It’s not always the size of the show that matters, but the folks you meet. The Color and Chrome Fantasy Truck Show, held in conjunction with the Keith County Fair on August 8th, 9th and 10th in Ogallala, Nebraska, is evidence of this. Though smaller than in years past, the quality of trucks certainly did not go down, nor did the quality of the people. Many folks attend truck shows to see the rigs, but often, for the drivers, going to the shows is as much about meeting up with old friends and making some new ones, as well. And that’s exactly what you do at the Color and Chrome Fantasy Truck Show.
With sunny skies and hot temperatures, beating the heat was the name of the game. As a laid-back, bring-what-you-brought sort of truck show, putting up a tent to hide from the heat is no problem at this show. And, with a cool-down station that provided free, ice-cold water, the heat was nothing to be afraid of.
Among those of us working against the hot August sun was Ernie and Carol Bates and their classic 1970 narrow-nose Peterbilt. This tried-and-true cattle-hauling rig is always a crowd favorite, and it’s easy to see why. With all of the right touches in all of the right places, the truck looks just right without being overdone. Another old friend that showed up was Kevin Schnug and his clean 379 flat-top Peterbilt. With a recently re-done interior, the truck is looking even better than before. Way Trucking and their classic 362 Peterbilt cabover was there, too, and it did not disappoint. The perennial trouble-makers of Tinker’s show, the Disher brothers and their rigs, were in attendance, as well.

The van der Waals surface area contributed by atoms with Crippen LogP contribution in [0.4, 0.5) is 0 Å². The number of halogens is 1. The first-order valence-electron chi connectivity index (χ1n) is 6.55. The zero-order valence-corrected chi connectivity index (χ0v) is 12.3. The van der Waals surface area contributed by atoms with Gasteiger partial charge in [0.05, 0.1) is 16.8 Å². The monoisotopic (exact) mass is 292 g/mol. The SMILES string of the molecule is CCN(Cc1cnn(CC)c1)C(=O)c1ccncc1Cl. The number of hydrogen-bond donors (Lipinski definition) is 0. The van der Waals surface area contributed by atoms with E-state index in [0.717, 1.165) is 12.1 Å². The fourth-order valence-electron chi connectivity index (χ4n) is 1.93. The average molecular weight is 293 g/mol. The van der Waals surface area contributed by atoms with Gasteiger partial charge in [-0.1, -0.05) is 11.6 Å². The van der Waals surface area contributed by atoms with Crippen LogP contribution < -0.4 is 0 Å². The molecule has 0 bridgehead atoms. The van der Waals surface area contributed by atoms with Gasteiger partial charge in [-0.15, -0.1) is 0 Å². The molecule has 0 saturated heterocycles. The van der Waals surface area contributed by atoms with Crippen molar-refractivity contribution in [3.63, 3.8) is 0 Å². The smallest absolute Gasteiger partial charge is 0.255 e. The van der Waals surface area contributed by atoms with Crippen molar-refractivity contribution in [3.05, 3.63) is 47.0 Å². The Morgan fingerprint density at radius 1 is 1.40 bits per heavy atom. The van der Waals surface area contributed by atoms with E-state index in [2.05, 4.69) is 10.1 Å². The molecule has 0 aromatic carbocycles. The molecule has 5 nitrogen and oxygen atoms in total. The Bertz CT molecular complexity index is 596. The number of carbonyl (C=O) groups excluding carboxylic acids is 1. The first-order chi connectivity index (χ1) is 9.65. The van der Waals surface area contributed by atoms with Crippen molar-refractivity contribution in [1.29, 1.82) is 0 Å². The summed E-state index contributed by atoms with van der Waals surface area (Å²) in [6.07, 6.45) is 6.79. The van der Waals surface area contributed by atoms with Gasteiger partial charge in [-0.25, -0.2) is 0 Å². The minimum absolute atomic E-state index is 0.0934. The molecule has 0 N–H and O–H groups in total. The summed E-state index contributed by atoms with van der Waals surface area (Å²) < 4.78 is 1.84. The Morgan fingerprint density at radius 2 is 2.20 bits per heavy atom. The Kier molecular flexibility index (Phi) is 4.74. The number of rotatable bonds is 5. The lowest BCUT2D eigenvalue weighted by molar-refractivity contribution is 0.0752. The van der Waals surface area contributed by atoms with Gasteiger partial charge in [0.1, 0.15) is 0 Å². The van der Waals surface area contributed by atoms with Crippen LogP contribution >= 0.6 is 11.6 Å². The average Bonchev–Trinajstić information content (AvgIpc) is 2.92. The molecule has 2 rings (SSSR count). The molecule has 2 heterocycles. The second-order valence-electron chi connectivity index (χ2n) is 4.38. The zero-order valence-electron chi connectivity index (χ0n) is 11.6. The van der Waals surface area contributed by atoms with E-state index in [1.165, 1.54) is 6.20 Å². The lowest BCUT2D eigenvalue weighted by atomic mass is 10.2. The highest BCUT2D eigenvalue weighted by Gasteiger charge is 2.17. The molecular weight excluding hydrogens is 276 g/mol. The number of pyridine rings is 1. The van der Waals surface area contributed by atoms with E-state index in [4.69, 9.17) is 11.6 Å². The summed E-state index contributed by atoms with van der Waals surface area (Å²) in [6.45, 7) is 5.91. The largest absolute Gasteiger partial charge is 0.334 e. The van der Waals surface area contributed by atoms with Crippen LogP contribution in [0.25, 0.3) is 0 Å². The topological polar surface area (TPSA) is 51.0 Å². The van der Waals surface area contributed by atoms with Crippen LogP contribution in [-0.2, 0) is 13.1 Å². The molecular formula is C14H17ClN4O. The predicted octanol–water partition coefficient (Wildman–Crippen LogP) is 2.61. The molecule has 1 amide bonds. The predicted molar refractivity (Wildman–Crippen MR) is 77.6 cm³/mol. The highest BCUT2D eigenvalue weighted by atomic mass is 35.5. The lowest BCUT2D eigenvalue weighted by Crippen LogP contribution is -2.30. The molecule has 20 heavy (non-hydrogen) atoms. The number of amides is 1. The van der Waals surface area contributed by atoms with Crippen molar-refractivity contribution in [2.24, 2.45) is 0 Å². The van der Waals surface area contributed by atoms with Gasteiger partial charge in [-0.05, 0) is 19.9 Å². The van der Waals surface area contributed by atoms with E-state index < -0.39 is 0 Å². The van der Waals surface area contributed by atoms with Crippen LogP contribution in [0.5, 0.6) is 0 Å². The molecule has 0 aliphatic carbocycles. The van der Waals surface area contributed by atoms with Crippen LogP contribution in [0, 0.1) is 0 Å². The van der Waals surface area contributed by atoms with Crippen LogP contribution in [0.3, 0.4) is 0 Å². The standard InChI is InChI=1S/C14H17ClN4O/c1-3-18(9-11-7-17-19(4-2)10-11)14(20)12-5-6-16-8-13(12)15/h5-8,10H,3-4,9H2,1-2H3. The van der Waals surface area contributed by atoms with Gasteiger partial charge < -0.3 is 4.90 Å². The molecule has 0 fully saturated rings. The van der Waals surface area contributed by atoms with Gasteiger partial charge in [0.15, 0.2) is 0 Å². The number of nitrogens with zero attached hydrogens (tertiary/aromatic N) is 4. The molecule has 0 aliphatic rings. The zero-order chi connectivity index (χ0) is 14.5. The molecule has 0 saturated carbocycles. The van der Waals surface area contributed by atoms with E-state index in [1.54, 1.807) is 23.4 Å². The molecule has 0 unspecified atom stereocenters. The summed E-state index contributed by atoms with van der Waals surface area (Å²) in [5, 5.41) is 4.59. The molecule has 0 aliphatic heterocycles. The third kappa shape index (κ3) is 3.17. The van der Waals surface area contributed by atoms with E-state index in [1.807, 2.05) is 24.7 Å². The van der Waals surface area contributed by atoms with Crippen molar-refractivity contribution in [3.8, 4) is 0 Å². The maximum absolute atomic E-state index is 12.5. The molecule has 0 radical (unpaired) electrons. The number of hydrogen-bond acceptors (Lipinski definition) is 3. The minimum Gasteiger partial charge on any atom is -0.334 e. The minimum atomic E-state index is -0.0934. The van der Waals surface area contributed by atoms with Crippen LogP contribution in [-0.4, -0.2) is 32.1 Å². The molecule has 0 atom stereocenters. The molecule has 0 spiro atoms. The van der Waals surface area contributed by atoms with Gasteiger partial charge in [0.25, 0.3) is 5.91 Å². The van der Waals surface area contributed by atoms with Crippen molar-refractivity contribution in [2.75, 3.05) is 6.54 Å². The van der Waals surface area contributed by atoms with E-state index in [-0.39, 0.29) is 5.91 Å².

Hi-Plains Leasing of Commerce City, CO was in attendance with three of their trucks, including Counterfeit, their cool two-tone green W900B Kenworth, as well as one of their 4-axle Petes and a clean Western Star. Jimmy Disher brought the wild toys, though, including his 1952 Kenworth race truck and Low Buck$, the chopped-down, low-slung, hot-rod cabover. But, perhaps more popular than this was Jimmy’s recent project – an insane work of sheet-metal centered around a heavily-chopped and modified Peterbilt cab, the “truck” also features a White grille, an extended pickup bed, and a stance more akin to a salt-flat racer than a truck. Powered by an air-cooled Deutz V12 industrial engine with “organ pipe” headers, this rig certainly attracted a crowd – especially when he fired it up!
Another truck of note included Shawn Carrol’s 379 Peterbilt. With a silver and maroon paint job, the truck had a distinctively-older feel to it that was reminiscent of some of the popular show trucks from the 1990s. The truck was a personal favorite for me because of its slightly different take on chrome and custom work.
A crowd favorite among the “new-comers” was John Blenz and his work-in-progress – a 1962 narrow-nose Kenworth. Hailing all the way from Alaska, John’s truck is home-built and has several unique features. With a wound-up 625-horse Big Cam Cummins, over 300-inches of rail and a custom big-bunk sleeper, the yellow KW generated a lot of interesting comments and conversation with everyone at the show.
Friday night was the light show, and as always, none of the rides disappointed. Whether it was hundreds of lights or only a few well-placed LEDs, everyone brought their A-game. Saturday night saw the convoy – cruising out of town, virtually every truck at the show participated in the convoy – and what a convoy it was. Running the back-roads to Brule, we all jumped onto I-80 and kicked the trucks into high-gear. Turning around at the TA and heading back into town, fun was had by most (except for a few wet blankets at the truck stop as we were turning around).